7th Pay Commission: Know why Millions employees Unhappy with recommendations on Allowances

| July 31, 2017

New Delhi: Millions of central government employees are currently unhappy with their allowances hike under the 7th Pay Commission recommendations. It seems that nobody is satisfied with their allowances hike. At every level there appears to be an upward pressure on salaries and allowances, everyone deserve more pay and allowances than 7th Pay Commission recommendations.

The current allowances hike has got recent media attention, while, at the other end, there has been debate about the hiking of pay and allowances on the recommendations 7th Pay Commission are proper or not.

The 7th Pay Commission slashed down House Rent Allowance (HRA), which constitutes a substantial part of central government employees’ salaries. The Commission had recommended HRA at the rate of 24 per cent, 16 per cent and 8 per cent of basic pay of the central government employees and the government stuck with the 7th Pay Commission’s recommendations on HRA and gave nod accordingly.

While The previous 6th Pay Commission had recommended HRA at the rate of 30 per cent, 20 per cent and 10 per cent for X, Y and Z category of cities respectively.

There had been widespread demand from central government employee unions to hike HRA at the rate of 30 per cent, 20 per cent and 10 percent of basic pay.

The hike in HRA, which gives more money in the pockets of the employees, that’s compensatory perks for all central government employees, which has been paid from July 1 and no arrears for allowances are being paid, as per usual practice, the allowances are paid from the date of implementation. This also a cause of unhappiness in central government employees.

All pay commissions except 7th Pay Commission made up pay gap in respect of basic pay between lower paid employees and top bureaucrats from second Pay Commission 1:41 ratio to Sixth pay commission 1:12.

The first pay commission was recommended pay of the top bureaucrats 41 times higher than the government employees at the bottom. The top bureaucrats were given salary Rs 2,263 while the lowest earning employees got Rs 55.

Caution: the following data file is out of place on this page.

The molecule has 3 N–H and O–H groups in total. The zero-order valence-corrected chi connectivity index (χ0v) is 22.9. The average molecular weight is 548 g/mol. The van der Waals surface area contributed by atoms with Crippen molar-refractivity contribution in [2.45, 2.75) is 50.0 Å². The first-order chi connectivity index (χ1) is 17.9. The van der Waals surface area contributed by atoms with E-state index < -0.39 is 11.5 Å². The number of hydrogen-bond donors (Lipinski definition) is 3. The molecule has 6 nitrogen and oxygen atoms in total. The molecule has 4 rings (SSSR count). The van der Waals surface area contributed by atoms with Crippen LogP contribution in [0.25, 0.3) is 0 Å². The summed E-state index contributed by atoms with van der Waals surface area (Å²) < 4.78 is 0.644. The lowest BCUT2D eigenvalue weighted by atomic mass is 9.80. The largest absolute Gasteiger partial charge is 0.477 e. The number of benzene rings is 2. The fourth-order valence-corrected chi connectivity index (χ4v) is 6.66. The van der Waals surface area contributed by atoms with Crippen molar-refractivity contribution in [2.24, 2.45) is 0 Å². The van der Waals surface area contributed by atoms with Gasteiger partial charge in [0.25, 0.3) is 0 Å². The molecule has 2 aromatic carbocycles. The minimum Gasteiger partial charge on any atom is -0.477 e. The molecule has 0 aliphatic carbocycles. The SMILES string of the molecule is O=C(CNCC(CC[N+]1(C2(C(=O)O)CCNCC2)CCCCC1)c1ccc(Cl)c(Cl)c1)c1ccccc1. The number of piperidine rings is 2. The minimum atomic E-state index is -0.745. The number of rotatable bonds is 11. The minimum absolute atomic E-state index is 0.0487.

Subsequent pay commissions reduced the ratio of pay between lowest earning employees and top bureaucrats from 1:41 in 1947 to about 1:12 in 2006, while 7th Pay Commission made it higher about to 1:14.

The 7th Pay Commission recommended a minimum basic pay for Central government employees of Rs 18,000 with a maximum pay of Rs 2.50 lakh per month.

The recommendations of the 7th Pay Commission got the Cabinet nod on June 29, 2016 in respect of basic pay, the pay panel had recommended a 14.27 per cent hike in basic pay — the lowest in 70 years. The previous 6th Pay Commission had recommended a 20 per cent hike, which the government doubled while implementing it in 2008.

After 18 to 19 months have passed since the 7th pay commission report was submitted and 12 months have elapsed since the union cabinet approved the 7th Pay Commission recommendations for hike in basic pay of central government employees, the Cabinet approved the recommendations on allowances on June 28 this year, which are being paid to the employees from this this month without arrears.

The central government employee unions expressed their resentment over the announcement of non payment of arrears on allowances. They demanded arrears on HRA from January, 2016.

Finance Minister Arun Jaitley had said in the Parliament in August 2016, “The Pay Commission has put a burden of Rs 1.03 lakh crore in respect of pay and allowances.” but he didn’t give arrears on allowances, which also included in this figure.

Category: News, Seventh Pay Commission

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